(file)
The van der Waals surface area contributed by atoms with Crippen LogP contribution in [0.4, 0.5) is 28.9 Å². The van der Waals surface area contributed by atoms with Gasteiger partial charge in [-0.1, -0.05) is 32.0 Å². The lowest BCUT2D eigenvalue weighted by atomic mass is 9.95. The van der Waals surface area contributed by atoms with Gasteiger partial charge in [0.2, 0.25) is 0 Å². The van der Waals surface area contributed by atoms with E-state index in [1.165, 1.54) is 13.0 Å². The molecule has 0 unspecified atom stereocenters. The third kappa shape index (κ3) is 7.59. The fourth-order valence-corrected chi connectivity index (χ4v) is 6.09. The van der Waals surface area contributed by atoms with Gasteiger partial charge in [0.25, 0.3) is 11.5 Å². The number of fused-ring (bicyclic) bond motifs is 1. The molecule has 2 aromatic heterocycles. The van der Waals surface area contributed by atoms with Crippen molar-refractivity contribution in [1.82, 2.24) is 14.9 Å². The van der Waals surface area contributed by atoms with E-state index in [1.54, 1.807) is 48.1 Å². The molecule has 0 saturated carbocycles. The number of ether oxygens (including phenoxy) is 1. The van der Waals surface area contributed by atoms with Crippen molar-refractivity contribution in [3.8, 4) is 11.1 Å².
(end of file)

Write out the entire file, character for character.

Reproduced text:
The van der Waals surface area contributed by atoms with Crippen LogP contribution in [0.4, 0.5) is 28.9 Å². The van der Waals surface area contributed by atoms with Gasteiger partial charge in [-0.1, -0.05) is 32.0 Å². The lowest BCUT2D eigenvalue weighted by atomic mass is 9.95. The van der Waals surface area contributed by atoms with Gasteiger partial charge in [0.2, 0.25) is 0 Å². The van der Waals surface area contributed by atoms with E-state index in [1.165, 1.54) is 13.0 Å². The molecule has 0 unspecified atom stereocenters. The third kappa shape index (κ3) is 7.59. The fourth-order valence-corrected chi connectivity index (χ4v) is 6.09. The van der Waals surface area contributed by atoms with Gasteiger partial charge in [0.25, 0.3) is 11.5 Å². The number of fused-ring (bicyclic) bond motifs is 1. The molecule has 2 aromatic heterocycles. The van der Waals surface area contributed by atoms with Crippen molar-refractivity contribution in [1.82, 2.24) is 14.9 Å². The van der Waals surface area contributed by atoms with E-state index in [1.54, 1.807) is 48.1 Å². The molecule has 0 saturated carbocycles. The number of ether oxygens (including phenoxy) is 1. The van der Waals surface area contributed by atoms with Crippen molar-refractivity contribution in [3.8, 4) is 11.1 Å².